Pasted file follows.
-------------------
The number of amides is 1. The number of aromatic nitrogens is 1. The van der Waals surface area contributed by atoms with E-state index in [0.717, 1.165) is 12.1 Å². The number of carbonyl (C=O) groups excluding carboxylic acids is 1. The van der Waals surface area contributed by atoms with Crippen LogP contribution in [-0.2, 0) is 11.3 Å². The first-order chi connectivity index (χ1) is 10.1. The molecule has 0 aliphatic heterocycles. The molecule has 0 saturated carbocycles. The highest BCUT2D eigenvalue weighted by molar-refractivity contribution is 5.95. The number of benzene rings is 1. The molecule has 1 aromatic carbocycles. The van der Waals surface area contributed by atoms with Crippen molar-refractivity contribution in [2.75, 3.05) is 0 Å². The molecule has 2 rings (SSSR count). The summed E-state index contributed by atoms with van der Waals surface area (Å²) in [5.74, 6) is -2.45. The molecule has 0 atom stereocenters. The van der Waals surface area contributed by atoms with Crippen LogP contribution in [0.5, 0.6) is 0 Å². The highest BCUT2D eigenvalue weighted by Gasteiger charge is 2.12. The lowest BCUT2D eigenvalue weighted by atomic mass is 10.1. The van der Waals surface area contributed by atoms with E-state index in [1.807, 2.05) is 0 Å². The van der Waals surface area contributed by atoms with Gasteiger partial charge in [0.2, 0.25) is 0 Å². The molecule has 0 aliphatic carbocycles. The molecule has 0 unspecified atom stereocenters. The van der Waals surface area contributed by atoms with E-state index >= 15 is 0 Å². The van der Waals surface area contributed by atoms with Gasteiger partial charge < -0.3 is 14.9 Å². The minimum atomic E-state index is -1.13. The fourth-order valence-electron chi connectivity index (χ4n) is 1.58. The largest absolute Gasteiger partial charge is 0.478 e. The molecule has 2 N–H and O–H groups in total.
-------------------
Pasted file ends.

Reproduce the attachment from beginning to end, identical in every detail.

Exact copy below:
The number of amides is 1. The number of aromatic nitrogens is 1. The van der Waals surface area contributed by atoms with E-state index in [0.717, 1.165) is 12.1 Å². The number of carbonyl (C=O) groups excluding carboxylic acids is 1. The van der Waals surface area contributed by atoms with Crippen LogP contribution in [-0.2, 0) is 11.3 Å². The first-order chi connectivity index (χ1) is 10.1. The molecule has 0 aliphatic heterocycles. The molecule has 0 saturated carbocycles. The highest BCUT2D eigenvalue weighted by molar-refractivity contribution is 5.95. The number of benzene rings is 1. The molecule has 1 aromatic carbocycles. The van der Waals surface area contributed by atoms with Crippen molar-refractivity contribution in [2.75, 3.05) is 0 Å². The molecule has 2 rings (SSSR count). The summed E-state index contributed by atoms with van der Waals surface area (Å²) in [5.74, 6) is -2.45. The molecule has 0 atom stereocenters. The van der Waals surface area contributed by atoms with Crippen LogP contribution in [0.5, 0.6) is 0 Å². The highest BCUT2D eigenvalue weighted by Gasteiger charge is 2.12. The lowest BCUT2D eigenvalue weighted by atomic mass is 10.1. The van der Waals surface area contributed by atoms with E-state index in [1.807, 2.05) is 0 Å². The van der Waals surface area contributed by atoms with Gasteiger partial charge in [0.2, 0.25) is 0 Å². The molecule has 0 aliphatic carbocycles. The molecule has 0 unspecified atom stereocenters. The van der Waals surface area contributed by atoms with E-state index >= 15 is 0 Å². The van der Waals surface area contributed by atoms with Gasteiger partial charge < -0.3 is 14.9 Å². The minimum atomic E-state index is -1.13. The fourth-order valence-electron chi connectivity index (χ4n) is 1.58. The largest absolute Gasteiger partial charge is 0.478 e. The molecule has 2 N–H and O–H groups in total.